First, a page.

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Injuries are more frequent and more serious in the construction sector than in other sectors of activity. But between 2009 and 2013, the number of cases reported and the number of cases recognized fell sharply (-46%).
In the past five years, the number of injury reports in the construction sector fell from more than 83,000 in 2009 to 45,000 in 2013. During the same period, the number of cases recognized fell from 72,000 to 38,000, representing a 46.7% decline, which exceeds by around 20 percentage points the decline recorded in industry and services (-27%).
This decline is due to the application of more effective safety measures in companies, but also an adverse economic environment. In recent years, production levels in the building sector fell continuously, by 10.8% in 2012 and 13.5% in 2013. The number of people employed in the sector also fell, going below the 1.6 million mark in 2013 (-5% compared with 2012).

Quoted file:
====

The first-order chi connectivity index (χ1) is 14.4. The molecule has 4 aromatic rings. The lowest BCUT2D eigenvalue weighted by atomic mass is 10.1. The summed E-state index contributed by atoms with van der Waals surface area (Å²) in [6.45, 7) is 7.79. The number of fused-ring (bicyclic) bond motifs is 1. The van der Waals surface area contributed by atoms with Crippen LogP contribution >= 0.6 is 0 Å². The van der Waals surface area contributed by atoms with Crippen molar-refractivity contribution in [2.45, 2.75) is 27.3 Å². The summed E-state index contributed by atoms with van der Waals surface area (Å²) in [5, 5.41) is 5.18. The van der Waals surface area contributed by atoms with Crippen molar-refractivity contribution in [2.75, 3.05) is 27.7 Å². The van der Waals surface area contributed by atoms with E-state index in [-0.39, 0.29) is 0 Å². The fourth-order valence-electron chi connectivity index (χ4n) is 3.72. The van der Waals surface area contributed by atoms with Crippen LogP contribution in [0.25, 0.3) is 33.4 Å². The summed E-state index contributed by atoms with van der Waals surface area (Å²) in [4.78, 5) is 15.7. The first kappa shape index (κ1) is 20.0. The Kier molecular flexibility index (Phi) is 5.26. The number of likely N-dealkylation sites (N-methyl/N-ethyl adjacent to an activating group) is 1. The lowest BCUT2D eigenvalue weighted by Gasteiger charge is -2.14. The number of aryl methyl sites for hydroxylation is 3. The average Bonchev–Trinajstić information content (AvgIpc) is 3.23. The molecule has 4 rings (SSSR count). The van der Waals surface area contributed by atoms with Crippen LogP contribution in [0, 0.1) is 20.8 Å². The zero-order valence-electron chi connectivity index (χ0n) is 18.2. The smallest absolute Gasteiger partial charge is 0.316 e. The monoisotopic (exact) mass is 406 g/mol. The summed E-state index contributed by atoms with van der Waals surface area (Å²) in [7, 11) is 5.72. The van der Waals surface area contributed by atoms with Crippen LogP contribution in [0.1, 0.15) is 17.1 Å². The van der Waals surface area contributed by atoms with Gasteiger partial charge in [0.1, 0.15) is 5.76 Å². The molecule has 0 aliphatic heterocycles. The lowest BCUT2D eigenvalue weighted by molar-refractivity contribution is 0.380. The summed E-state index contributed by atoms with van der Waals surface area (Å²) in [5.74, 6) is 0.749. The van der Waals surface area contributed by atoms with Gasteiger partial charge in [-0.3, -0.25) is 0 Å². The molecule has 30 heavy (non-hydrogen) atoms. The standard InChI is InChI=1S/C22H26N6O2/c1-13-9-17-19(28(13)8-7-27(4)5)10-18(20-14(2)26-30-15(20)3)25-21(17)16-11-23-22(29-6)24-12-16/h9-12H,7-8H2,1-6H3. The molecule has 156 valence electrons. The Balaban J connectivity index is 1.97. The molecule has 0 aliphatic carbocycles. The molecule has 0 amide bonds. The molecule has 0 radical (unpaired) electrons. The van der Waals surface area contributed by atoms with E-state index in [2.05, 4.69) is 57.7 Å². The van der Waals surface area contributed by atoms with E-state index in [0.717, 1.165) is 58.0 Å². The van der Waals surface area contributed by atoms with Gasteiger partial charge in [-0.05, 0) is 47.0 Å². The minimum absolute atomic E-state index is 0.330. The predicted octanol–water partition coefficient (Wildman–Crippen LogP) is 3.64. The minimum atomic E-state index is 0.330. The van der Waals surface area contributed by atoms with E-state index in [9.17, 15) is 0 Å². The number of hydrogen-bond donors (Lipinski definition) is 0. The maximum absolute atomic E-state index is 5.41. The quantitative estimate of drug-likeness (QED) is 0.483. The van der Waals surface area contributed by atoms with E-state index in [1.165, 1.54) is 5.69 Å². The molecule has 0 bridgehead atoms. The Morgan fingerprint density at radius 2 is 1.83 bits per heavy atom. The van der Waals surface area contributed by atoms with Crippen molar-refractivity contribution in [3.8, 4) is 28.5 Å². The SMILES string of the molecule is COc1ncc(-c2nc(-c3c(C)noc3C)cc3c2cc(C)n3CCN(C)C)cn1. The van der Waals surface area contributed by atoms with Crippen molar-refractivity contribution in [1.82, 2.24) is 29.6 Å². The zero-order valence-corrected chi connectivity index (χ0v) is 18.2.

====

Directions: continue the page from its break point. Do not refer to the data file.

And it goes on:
Injuries occurring in the construction sector are therefore fewer than in the past, but they are often more serious than in other sectors. For example, injuries resulting in a permanent disability represent 12% in the building sector, versus 8% for all sectors combined. It is mainly manual activities and the use of dangerous tools and heavy machines that expose workers in this sector to a higher risk of injury, with consequences that are more serious than average.
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